- In the Elseworlds tale Batman: Claws of the Catwoman, set in the 1930s, explorer and adventurer Finnegan Dent is revealed to be stealing the sacred artifacts of an African tribe. During an encounter with Batman and Tarzan, a female thief, dressed as a cat, is revealed to be the princess of the tribe, as well as priestess of its cat-cult, trying to reclaim the artifacts.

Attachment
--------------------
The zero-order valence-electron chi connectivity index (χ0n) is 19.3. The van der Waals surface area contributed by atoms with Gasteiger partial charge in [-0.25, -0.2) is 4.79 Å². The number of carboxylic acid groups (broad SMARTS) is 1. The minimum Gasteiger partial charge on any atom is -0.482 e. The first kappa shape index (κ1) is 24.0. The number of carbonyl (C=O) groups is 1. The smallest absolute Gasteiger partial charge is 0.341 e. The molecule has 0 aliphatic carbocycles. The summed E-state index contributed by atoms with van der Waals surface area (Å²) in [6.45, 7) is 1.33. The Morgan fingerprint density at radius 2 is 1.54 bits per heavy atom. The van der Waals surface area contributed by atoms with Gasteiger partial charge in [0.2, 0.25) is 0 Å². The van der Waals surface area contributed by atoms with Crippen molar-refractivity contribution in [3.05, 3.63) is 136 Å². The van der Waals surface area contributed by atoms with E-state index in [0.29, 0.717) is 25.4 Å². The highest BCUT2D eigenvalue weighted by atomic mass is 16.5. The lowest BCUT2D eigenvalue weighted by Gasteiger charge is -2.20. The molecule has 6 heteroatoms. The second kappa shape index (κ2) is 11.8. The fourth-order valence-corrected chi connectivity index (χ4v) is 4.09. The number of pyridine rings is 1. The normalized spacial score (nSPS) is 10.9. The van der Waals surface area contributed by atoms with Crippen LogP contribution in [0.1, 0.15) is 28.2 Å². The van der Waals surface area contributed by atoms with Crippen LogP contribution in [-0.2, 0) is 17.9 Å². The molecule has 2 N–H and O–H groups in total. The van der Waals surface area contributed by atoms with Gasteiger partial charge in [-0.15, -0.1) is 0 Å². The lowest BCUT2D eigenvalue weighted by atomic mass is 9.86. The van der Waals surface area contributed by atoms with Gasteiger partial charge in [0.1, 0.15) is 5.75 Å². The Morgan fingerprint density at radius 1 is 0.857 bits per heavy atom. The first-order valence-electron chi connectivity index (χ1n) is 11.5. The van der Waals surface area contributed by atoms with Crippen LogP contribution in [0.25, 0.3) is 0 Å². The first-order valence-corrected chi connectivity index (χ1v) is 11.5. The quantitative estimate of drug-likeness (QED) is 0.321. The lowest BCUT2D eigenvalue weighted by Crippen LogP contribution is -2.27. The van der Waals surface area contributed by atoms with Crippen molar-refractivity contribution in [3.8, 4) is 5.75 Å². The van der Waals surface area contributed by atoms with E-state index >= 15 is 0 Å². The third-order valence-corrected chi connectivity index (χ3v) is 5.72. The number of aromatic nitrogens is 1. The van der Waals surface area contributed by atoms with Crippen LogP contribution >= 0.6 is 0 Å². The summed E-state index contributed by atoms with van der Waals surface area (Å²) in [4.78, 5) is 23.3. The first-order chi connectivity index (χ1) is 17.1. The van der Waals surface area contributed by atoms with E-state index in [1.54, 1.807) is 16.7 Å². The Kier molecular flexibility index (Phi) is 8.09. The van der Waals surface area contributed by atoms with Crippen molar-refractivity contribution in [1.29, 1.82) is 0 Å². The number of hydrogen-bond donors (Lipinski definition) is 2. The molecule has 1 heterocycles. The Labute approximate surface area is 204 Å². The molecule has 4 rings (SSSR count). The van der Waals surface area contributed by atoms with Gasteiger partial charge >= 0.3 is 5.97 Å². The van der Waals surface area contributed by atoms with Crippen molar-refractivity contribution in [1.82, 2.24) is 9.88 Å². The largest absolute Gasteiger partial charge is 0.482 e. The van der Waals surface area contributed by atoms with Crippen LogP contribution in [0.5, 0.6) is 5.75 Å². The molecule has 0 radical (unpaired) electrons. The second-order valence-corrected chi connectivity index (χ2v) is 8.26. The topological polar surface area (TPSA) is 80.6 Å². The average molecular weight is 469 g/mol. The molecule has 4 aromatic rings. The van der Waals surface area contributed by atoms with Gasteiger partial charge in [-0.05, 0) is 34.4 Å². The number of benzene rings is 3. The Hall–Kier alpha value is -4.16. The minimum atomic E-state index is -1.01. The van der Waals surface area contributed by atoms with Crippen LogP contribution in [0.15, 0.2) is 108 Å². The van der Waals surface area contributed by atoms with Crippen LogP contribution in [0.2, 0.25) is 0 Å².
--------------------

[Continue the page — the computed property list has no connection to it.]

- In the Elseworlds story JLA: The Nail, featuring a world where costumed heroes have no symbol of inspiration as Superman was never recovered by the Kents, Catwoman is diagnosed by the head warden of Arkham Asylum as not being a true "criminal", but simply enjoying playing a "cat-and-mouse" game with Batman, donning her costume simply to attract his attention. During her time in Arkham, the Joker attacks the asylum armed with Kryptonian gauntlets provided by the story's secret villain, forcing the inmates to fight each other—Catwoman being the last one standing—before Batman arrives. Although the Joker uses his gauntlets to brutally murder Robin and Batgirl while forcing Batman to watch, Catwoman distracts him long enough for Batman to escape Joker's hold and destroy the gauntlets. He then proceeds to kill Joker in a trauma-induced rage, taking the gauntlets and Catwoman back to the Batcave. With Selina and Alfred having broken through Batman's grief, Selina becomes Batwoman and joins Batman in rescuing the JLA from captivity. Although Batman resigns from the League after he is cleared of the Joker's murder, even Catwoman's support cannot help him past his grief until the events of JLA: Another Nail, where the two briefly travel into the afterlife to investigate recent supernatural disturbances with the aid of Deadman, Batgirl, and Robin's spirits appearing to forgive their mentor for his failure to save them before he returns to life.